Virtuoso cellist Akua Dixon is one of the few exclusive practitioners of the instrument in jazz. Whether in a supportive role or leading her Quartette Indigo she deftly fuses intimate chamber decorum and spontaneous ingenuity for an elegant and vibrant style that is hard to pigeonhole. She spices her eponymous release with Latin passion and an understated, earthy groove making it uniformly fresh and delightful.
The album opens on a high note with bassist Charles Mingus' fiery "Haitian Fight Song." Violinist John Blake's muscular, bluesy sound pierces the haunting backdrop the ensemble creates. Dixon's son, drummer Orion Turre lays down a series restless and electrifying rhythmic vamps that together with bassist Kenny Davis' throbbing reverberations propel the dynamic piece. The fact that this is one of Blake's last recordings before his untimely death makes it even more poignant.
On the lyrical Cuban ballad ''A Gozar Con Mi Combo" Blake and Davis share the spotlight with Dixon and guest violinist Regina Carter. Carter, a past member of Quartette Indigo, brings breathtaking agility and a sophisticated vibrancy to her longing wistful improvisation. Her mellifluous phrases glide over Davis' dark, intriguing tones and charmingly complement Dixon's own emotive, eloquent solo.
Dixon switches to voice on the ethereal rendition of composer Richard Rodgers' "It Never Entered My Mind." Her expressive, wordless vocalese is intensely dramatic and distinctly spiritual. Her daughter, vocalist Andromeda Turre, meanwhile showcases a remarkable emotional range and artistic finesse on pianist/composer Billy Strayhorn's "Lush Life." She articulates, with equal brilliance, unbridled joy and fragile melancholy.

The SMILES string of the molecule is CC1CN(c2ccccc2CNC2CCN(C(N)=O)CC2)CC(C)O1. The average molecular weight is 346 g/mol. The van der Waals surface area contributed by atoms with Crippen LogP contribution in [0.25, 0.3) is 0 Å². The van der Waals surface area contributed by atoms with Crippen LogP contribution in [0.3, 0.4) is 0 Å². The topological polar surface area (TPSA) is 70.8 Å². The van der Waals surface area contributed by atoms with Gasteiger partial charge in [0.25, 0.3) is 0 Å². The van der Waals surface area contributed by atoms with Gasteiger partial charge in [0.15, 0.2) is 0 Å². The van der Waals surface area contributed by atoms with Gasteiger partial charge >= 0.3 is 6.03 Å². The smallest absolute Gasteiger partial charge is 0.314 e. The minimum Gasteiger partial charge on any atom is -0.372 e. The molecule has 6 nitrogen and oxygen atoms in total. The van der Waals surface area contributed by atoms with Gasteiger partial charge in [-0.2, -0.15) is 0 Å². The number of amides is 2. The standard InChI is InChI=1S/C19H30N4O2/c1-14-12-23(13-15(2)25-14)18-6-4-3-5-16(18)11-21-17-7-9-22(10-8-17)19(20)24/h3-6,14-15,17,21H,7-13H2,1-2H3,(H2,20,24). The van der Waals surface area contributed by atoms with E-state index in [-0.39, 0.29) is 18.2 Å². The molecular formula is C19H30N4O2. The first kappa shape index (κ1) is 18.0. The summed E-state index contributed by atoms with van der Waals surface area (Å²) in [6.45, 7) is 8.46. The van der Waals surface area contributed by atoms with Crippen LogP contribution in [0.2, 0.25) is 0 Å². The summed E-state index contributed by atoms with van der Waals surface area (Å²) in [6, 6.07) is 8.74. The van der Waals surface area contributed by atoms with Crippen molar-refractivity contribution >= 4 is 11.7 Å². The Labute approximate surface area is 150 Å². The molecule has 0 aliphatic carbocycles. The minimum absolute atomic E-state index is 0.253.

The sublime take on singer Consuelo Velazquez's oft recorded "Besame Mucho" features violinist Patrisa Tomassini and violist Ina Paris' stirring and ardent dialogue. The two classically trained performers, who are part of Dixon's working quartet, eschew the saccharine character of the original melody in favor of an abstractly poetic and confidently emotive interpretation.
Another current member of Quartette Indigo, violinist Gwen Laster shines with her impeccable sense of swing on pianist Nat Simon's "Poinciana." A Belle Epoque-ish radiance imbues the standard's Cuban folk motifs. The tune shimmers with pastel colored hues that tumble from the ensemble's resonant strings.
It is quite curious that Dixon has lead as few sessions as she has as listening to this graceful gem makes for an engaging and enjoyable experience. This CD is a testament that her small discography is not because of dearth of talent nor for a lack of innovative ideas as she is a superlative musician and a splendid bandleader.
Haitian Fight Song; Alone Together; Freedom; It Never Entered My Mind; A Gozar Con Mi Combo; Moon River; Libertango; Lush Life; Besame Mucho; Poinciana.
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